It was time, finally, to get on the road. No way I could drive with lure swinging around on my pinky so I found some athletic tape and taped up the other treble so it wouldn’t hook anything. Then I taped the back end of the lure to my pinky so the impaled barb wouldn’t be swinging around. Here are a few lovely photos:

    So I now begin the 3 hour drive to Pocatello where I can hit a hospital ER to take out the offending hook…..finger kept throbbing a little more each hour. When I finally got there the front desk person asked what my problem was and I pulled out my hand and I said “Inappropriate storage of fishing lures.” This got me immediate entrance and I believed everyone in the ER at the time came into see the man who had the tables turned on him by a nasty brown trout. The doc came in assessing the situation and asked if he could take a picture on his phone to send to his brother who evidently was a big fisherman. “Sure, why not” I replied. He numbs up my finger while I amuse the ER staff with the entire hooking the human incident. Man shots in your finger suck! After a few minutes to let it numb up he sat down to take out the lure. I told him to just cut off the hook but don’t ruin a perfectly good lure by cutting it at the screw eye. But he told me that wouldn’t be a problem because he couldn’t force the hook through and he just pulled it back. After the first three attempts of yanking it out with some needle holders he mentioned that I might want to change to barbless hooks next time. If I hadn’t been in such a delicate position I would have punched him in the nose. He finally ripped it out with no damage to the lure, bless his heart. They made me soak in chlorohexidine for 45 minutes and put me on antibiotics. Then it was another 3 ½ hr drive home to Meridian putting me and the puppy home at 1 am. A bed never felt so good.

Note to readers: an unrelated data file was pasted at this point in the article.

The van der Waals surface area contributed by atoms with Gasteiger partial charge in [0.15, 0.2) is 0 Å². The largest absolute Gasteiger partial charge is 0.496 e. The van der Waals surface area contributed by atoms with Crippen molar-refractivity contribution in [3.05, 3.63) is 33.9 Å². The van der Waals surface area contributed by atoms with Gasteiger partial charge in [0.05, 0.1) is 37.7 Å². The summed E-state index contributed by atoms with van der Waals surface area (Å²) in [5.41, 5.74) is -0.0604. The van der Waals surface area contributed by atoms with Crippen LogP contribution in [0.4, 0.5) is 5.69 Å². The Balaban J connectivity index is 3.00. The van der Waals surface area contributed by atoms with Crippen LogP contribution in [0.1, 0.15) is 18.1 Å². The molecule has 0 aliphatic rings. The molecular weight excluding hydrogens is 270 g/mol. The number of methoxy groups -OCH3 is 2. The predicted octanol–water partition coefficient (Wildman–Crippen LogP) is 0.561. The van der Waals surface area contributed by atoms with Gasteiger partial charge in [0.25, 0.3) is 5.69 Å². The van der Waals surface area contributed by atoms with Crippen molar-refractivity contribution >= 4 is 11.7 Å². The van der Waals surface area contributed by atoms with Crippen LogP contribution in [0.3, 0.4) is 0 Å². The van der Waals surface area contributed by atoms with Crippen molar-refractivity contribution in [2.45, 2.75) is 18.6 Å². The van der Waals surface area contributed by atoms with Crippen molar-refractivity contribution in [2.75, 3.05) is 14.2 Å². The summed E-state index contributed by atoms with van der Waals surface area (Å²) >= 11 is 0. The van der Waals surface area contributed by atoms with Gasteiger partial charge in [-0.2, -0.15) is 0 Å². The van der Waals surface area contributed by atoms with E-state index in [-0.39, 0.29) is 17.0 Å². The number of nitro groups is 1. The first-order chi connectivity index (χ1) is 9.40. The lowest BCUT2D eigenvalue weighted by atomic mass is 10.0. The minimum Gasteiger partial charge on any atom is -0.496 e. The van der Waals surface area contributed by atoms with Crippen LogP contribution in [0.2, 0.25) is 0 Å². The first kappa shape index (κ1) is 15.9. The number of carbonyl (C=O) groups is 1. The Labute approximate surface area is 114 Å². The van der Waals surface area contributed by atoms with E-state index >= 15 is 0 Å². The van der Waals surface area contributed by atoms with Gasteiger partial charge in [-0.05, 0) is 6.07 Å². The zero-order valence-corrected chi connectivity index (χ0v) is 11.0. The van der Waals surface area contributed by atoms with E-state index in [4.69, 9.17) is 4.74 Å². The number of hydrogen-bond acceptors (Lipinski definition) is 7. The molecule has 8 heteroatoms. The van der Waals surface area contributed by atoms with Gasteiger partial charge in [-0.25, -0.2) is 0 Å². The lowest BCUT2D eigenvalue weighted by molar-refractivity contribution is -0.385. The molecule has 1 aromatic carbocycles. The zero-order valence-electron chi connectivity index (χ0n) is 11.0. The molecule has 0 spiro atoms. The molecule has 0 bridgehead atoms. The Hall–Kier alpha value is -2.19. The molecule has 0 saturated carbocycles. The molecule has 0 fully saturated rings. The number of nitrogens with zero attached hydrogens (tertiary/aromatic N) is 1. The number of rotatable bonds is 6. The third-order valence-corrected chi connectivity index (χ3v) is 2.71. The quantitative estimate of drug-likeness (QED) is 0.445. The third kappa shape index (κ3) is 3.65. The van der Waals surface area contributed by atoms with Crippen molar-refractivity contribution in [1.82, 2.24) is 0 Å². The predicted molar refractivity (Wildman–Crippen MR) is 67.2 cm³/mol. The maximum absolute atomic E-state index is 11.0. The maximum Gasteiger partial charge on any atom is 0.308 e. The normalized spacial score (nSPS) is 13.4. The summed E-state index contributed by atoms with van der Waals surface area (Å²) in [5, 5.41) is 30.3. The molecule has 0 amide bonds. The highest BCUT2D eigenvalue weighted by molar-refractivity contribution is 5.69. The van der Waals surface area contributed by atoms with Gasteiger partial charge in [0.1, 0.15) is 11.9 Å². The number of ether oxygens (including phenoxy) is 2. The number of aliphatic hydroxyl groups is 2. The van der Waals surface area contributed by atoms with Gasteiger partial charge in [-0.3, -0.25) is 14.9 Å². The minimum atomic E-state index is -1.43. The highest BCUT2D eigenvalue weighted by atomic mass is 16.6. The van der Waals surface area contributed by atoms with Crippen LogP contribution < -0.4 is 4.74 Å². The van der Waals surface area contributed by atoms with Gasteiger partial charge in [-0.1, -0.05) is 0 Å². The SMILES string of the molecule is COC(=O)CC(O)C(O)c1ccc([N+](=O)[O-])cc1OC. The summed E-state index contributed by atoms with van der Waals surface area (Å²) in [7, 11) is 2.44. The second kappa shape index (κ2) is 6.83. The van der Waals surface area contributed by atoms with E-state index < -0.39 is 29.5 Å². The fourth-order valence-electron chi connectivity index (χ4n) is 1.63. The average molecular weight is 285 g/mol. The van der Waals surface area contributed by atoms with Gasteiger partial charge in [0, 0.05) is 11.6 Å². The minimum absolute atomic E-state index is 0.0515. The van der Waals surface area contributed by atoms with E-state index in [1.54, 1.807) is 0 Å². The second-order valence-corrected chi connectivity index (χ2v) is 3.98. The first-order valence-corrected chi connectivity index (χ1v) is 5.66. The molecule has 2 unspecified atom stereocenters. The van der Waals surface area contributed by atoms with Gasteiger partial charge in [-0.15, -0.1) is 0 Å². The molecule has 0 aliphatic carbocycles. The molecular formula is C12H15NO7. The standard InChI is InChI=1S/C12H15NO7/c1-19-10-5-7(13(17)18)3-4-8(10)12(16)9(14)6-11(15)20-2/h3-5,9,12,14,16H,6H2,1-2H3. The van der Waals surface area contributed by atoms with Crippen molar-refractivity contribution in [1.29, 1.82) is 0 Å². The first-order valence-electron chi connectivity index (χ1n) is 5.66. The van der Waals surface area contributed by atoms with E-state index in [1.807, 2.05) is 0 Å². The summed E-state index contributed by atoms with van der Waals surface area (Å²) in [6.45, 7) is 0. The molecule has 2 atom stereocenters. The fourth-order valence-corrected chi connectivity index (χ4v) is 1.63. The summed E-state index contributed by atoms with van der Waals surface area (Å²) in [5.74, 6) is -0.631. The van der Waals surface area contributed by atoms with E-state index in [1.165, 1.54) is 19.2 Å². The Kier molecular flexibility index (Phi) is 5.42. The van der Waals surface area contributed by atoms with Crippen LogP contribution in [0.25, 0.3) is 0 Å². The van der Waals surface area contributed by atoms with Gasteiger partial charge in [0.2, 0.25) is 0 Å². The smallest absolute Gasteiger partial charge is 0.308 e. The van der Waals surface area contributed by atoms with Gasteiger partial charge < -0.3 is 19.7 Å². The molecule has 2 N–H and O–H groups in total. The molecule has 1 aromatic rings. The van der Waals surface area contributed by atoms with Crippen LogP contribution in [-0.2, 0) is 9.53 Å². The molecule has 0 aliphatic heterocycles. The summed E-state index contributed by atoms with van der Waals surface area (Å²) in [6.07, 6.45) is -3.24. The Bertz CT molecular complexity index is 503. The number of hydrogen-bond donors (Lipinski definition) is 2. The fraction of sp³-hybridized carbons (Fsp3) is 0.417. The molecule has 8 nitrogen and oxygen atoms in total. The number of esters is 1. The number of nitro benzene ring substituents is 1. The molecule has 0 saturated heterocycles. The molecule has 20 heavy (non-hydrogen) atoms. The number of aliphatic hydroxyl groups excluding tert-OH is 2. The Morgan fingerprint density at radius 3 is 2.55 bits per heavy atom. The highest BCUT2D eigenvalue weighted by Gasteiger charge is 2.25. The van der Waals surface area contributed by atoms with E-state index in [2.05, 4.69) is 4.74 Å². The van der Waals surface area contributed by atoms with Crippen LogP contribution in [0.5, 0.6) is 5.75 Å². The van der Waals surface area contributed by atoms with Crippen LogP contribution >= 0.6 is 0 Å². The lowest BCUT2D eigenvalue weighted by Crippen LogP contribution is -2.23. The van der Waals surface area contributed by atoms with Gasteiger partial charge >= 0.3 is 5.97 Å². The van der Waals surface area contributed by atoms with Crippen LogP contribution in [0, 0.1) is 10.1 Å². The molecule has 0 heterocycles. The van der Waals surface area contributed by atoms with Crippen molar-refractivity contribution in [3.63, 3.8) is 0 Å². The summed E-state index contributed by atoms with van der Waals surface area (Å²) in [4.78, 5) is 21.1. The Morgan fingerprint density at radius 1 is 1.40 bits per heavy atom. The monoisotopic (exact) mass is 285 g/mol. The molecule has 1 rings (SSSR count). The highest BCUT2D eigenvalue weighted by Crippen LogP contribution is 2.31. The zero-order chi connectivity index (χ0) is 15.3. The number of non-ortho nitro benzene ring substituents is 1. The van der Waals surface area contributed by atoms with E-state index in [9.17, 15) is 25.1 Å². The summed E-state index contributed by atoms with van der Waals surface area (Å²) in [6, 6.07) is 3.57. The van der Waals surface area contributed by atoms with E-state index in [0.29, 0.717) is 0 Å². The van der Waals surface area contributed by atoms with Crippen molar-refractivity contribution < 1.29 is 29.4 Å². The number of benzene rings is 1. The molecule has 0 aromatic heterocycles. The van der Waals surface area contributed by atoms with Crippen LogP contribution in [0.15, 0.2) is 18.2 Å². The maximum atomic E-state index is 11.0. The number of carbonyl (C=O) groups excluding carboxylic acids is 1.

In the morning I took this picture of all the characters…..the big fish (19”) at the top
    was the hooking culprit and yes, that is the actual lure that was impaled in my flesh:

    Certainly it was the fish 1 and human 0 on the river but that brown will really taste sweet when it finishes smoking tomorrow night.

    Oh yea. Brian

  2. #2


    Dang Doc
    I didn't know if I should laugh or cry...Haha
    The way you told it, I was crying from laughing.
    Let's hope you got the bad mojo off of you with that day.
    At least you had the last laugh at that fish and into the pan for him.
    Great read as usual.